• Is the unit small and home-like, or large and institutional? Smaller, home-like units are preferable. Residents with Alzheimers / Dementia become easily confused in institutional settings where everything looks the same.

  • Is the unit all on one level? This is preferable for Alzheimers / Dementia residents who are at greater risk of falling or becoming disoriented.

  • Are there circular areas designated for wanderers, or are the hallways long with dead ends? Alzheimers / Dementia residents often seem compelled to wander. Dead ends can make them agitated and frustrated.

  • Is light used as a cue to help residents know the time of day? Bright lights should be used during daylight and low lights at night.

  • Are visual cues used to help residents orient themselves? Cues include:

    • Color. Patterns can confuse people with Alzheimers / Dementia, so color schemes should be bold and simple. For example, all bathroom doors should be the same color and the hallway a single contrasting color.

    • Locator signs. Written words like "kitchen" or "toilet" may be used, but graphics are vital for patients who no longer read. Signs should be at eye level, in strong contrasting colors with a flat finish. Other signs can help orient residents by including information or graphics indicating the daily schedule, season or city.

    • "Memory boxes." These open containers display old photos and mementos to help residents identify their rooms. Alzheimers and Dementia often impair short-term memory but leave long-term memory intact. Residents may not recognize themselves in the mirror but would recognize photos of themselves in their youth.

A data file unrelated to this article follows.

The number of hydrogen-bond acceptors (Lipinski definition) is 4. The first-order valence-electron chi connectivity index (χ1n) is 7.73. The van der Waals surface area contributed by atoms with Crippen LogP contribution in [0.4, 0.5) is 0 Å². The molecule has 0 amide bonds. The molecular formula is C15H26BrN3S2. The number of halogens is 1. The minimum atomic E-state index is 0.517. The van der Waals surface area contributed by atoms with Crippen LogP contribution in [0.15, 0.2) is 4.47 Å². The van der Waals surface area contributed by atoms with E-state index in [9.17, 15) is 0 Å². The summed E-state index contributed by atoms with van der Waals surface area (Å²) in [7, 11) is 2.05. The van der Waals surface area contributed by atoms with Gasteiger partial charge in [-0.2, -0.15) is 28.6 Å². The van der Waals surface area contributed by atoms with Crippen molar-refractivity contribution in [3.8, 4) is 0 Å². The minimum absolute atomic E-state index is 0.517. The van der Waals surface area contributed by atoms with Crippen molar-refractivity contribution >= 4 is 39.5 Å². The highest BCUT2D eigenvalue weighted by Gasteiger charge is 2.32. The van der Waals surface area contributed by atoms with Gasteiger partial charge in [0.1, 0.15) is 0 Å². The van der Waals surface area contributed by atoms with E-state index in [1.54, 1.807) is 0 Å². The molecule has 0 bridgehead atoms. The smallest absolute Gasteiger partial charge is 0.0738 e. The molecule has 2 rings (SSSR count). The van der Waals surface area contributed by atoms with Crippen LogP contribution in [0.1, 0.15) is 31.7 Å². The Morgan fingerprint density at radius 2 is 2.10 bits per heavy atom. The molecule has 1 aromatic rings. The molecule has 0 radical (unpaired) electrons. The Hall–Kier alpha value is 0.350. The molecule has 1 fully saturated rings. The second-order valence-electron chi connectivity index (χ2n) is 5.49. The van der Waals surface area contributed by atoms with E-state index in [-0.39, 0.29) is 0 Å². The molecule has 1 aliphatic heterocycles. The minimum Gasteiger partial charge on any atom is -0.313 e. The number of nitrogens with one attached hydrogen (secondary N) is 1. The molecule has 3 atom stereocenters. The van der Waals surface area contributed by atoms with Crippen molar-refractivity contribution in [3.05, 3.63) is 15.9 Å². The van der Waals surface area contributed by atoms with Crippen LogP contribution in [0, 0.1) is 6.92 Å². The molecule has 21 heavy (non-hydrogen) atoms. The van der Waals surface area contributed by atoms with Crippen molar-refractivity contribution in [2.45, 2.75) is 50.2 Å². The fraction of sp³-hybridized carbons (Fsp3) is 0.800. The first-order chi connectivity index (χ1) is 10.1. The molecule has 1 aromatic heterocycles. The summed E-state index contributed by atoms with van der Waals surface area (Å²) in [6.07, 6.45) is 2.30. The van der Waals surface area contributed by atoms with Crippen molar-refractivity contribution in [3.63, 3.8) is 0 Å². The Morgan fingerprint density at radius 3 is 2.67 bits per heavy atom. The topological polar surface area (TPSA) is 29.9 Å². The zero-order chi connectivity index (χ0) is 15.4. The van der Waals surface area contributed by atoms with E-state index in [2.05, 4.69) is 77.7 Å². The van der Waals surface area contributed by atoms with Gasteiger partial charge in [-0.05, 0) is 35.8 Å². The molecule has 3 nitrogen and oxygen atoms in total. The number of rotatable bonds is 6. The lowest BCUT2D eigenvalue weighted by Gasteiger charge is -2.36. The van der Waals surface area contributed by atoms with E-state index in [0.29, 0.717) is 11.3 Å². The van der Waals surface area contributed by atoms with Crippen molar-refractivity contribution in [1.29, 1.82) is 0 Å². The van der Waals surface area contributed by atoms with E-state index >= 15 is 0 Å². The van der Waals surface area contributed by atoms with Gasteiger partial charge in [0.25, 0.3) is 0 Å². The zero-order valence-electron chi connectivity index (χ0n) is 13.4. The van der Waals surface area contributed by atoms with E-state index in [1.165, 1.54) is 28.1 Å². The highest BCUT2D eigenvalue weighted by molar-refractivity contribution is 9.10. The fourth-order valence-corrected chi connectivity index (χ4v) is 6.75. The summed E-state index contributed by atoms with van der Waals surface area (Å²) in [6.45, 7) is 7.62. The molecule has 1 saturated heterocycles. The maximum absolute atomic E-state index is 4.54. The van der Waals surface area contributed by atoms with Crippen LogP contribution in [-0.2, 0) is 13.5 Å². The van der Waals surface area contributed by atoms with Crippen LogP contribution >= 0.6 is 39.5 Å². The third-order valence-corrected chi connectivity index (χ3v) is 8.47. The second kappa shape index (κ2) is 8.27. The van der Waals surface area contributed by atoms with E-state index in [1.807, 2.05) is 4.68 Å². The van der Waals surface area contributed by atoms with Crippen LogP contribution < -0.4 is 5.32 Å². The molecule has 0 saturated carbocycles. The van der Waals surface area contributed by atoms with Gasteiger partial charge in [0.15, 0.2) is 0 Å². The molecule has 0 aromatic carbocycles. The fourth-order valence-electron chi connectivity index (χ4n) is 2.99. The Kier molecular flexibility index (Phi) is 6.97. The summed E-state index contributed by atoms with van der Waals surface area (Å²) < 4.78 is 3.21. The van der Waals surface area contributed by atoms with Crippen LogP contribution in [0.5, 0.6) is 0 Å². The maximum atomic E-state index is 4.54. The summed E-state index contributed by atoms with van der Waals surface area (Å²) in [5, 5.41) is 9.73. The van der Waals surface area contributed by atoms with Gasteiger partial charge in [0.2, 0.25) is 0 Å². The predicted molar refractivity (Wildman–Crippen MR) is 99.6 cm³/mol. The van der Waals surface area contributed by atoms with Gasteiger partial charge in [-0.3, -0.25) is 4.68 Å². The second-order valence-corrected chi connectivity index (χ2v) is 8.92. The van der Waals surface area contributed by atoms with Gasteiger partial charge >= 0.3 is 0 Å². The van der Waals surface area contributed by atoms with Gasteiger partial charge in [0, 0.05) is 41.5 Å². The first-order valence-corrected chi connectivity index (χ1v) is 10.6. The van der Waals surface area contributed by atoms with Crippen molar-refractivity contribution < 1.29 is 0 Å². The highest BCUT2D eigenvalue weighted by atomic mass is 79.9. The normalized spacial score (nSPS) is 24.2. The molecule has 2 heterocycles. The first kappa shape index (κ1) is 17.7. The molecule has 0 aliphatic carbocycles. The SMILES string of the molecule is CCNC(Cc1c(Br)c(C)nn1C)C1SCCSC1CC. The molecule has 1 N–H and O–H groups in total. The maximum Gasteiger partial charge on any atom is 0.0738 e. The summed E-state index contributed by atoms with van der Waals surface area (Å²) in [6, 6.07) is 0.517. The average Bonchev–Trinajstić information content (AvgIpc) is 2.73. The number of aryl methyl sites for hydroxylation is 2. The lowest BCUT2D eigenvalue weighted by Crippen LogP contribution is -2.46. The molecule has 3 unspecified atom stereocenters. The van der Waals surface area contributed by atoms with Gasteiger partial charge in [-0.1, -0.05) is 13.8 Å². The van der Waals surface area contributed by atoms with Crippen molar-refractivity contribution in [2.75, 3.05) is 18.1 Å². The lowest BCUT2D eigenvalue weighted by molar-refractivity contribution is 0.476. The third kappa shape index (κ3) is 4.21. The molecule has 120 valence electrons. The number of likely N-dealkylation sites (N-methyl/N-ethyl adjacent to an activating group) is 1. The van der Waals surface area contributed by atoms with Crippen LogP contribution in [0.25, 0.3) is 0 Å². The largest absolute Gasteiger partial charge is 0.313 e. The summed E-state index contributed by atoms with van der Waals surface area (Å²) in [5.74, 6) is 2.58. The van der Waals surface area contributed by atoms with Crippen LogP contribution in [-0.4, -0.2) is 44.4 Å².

• Large clocks and calendars. These help orient residents in time and can include, for example, information on the daily schedule and the season.

Staff and Services

  • What is the staff-to-resident ratio? The ratio should be about 1-to-4.

  • What is the difference in training for staff in the special care unit? Is an Alzheimers / Dementia specialist on staff or available on a consulting basis?

  • How do services in the special care unit differ from services in the rest of the facility? What special services are provided for residents with Alzheimers / Dementia?

  • How do you insure that patients get proper nutrition? Are finger foods available? Do you offer decaffeinated drinks throughout the day?

  • If a resident shows ________ behavior, how would the staff react? (Examples: tearful, combative, accusatory, asking repetitive questions - whatever behavior your loved one tends to exhibit.)

  • What is the facility's policy on restraints, both chemical and physical?

  • If there will be a roommate, does he/she have habits or mannerisms that would be difficult for the prospective resident to handle, e.g. staying up late at night, yelling, going through personal possessions of others? What does the facility do when problems such as these arise?

  • Are smaller, separate rooms designated for activities, as opposed to larger, communal spaces? Residents can become disoriented in big rooms with multiple activities.

  • What activities are arranged for residents with memory impairment?

  • Are residents encouraged to remain continent? Are they reminded to use the bathroom? Is a schedule in place?

  • Does staff assist residents to the bathroom if needed?

  • What percentage of residents wears diapers?

Final notes





What I liked most:




What I liked least:




Overall impressions:




Choosing an Assisted Living Facility
Choosing a Nursing Home